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[caption id="" align="alignright" width="250" caption="Former Secretary of Education William Bennett"][/caption] Former Secretary of Education William Bennett has taken time out from his busy day to notice men, and he doesn't like what he sees.  Here's his article (CNN, 10/4/11). It's not a good piece for a former Secretary of Education.  That's because it's short on facts and logic, and does its best to contradict itself.  In short, if Bennett had turned this in as a composition exercise in, say, 10th grade, I'd give him a D. The only reason his grade isn't lower is that he does get some facts right.  He notices that men's status in society has declined significantly since the 50s, 60s and 70s.
The data does not bode well for men. In 1970, men earned 60% of all college degrees. In 1980, the figure fell to 50%, by 2006 it was 43%. Women now surpass men in college degrees by almost three to two. Women's earnings grew 44% in real dollars from 1970 to 2007, compared with 6% growth for men.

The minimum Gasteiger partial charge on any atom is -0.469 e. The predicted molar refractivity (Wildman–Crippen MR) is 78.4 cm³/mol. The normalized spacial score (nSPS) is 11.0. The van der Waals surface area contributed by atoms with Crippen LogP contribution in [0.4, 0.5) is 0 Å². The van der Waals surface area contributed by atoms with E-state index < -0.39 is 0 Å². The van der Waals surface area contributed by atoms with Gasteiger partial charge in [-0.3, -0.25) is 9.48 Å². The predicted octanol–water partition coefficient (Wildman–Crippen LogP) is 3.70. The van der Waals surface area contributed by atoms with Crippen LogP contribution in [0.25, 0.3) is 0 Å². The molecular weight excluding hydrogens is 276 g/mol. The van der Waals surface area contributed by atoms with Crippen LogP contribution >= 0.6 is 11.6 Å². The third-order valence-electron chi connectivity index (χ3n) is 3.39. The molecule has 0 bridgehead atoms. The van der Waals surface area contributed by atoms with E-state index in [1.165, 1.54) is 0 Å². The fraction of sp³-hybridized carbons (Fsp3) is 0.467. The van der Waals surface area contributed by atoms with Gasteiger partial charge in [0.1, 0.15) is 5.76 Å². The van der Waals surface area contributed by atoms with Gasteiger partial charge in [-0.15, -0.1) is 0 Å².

In 1950, 5% of men at the prime working age were unemployed. As of last year, 20% were not working, the highest ever recorded.
He's on track except for that last bit.  The Bureau of Labor Statistics' data show that, as of the end of August, 8.9% of men 16 and over were unemployed compared with 8.0% of women.   Add the unemployed to those not in the labor force, and you get 36.3% of men 16 and over versus 46.4% of women.  That's true even though there are 7 million more women than men in that age group.  A whopping 50.8 million women 16 and over aren't even in the work force, i.e. they're not looking for work. So Bennett's paean to women fails to notice the actual figures.  He's the latest in a long line of opiners to claim that women will soon pass men in various employment categories.  But despite the fact that the current brutal recession has hit men's employment far harder than women's, there are still over 6 million more men working than women. So Bennett's wrap-up of men's employment picture is just flat wrong.
The changes in modern labor -- from backs to brains -- have catapulted women to the top of the work force, leaving men in their dust.